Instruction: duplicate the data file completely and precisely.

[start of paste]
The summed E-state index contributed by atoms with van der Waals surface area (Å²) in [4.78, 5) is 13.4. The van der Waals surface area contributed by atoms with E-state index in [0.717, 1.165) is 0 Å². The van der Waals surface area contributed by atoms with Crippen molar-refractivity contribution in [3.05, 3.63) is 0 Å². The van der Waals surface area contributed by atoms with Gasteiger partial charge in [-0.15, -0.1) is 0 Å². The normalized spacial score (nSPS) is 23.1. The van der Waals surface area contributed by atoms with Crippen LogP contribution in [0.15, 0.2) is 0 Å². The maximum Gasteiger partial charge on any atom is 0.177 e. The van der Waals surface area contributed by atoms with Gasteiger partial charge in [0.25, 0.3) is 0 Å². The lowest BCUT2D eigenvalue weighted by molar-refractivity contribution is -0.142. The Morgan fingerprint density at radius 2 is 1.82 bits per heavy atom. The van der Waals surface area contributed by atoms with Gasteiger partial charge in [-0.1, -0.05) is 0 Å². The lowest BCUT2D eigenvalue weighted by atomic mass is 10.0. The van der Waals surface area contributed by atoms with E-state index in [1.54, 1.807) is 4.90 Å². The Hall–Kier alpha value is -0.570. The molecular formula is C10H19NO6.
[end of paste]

The summed E-state index contributed by atoms with van der Waals surface area (Å²) in [4.78, 5) is 13.4. The van der Waals surface area contributed by atoms with E-state index in [0.717, 1.165) is 0 Å². The van der Waals surface area contributed by atoms with Crippen molar-refractivity contribution in [3.05, 3.63) is 0 Å². The van der Waals surface area contributed by atoms with Gasteiger partial charge in [-0.15, -0.1) is 0 Å². The normalized spacial score (nSPS) is 23.1. The van der Waals surface area contributed by atoms with Crippen LogP contribution in [0.15, 0.2) is 0 Å². The maximum Gasteiger partial charge on any atom is 0.177 e. The van der Waals surface area contributed by atoms with Gasteiger partial charge in [0.25, 0.3) is 0 Å². The lowest BCUT2D eigenvalue weighted by molar-refractivity contribution is -0.142. The Morgan fingerprint density at radius 2 is 1.82 bits per heavy atom. The van der Waals surface area contributed by atoms with Gasteiger partial charge in [-0.1, -0.05) is 0 Å². The lowest BCUT2D eigenvalue weighted by atomic mass is 10.0. The van der Waals surface area contributed by atoms with E-state index in [1.54, 1.807) is 4.90 Å². The Hall–Kier alpha value is -0.570. The molecular formula is C10H19NO6.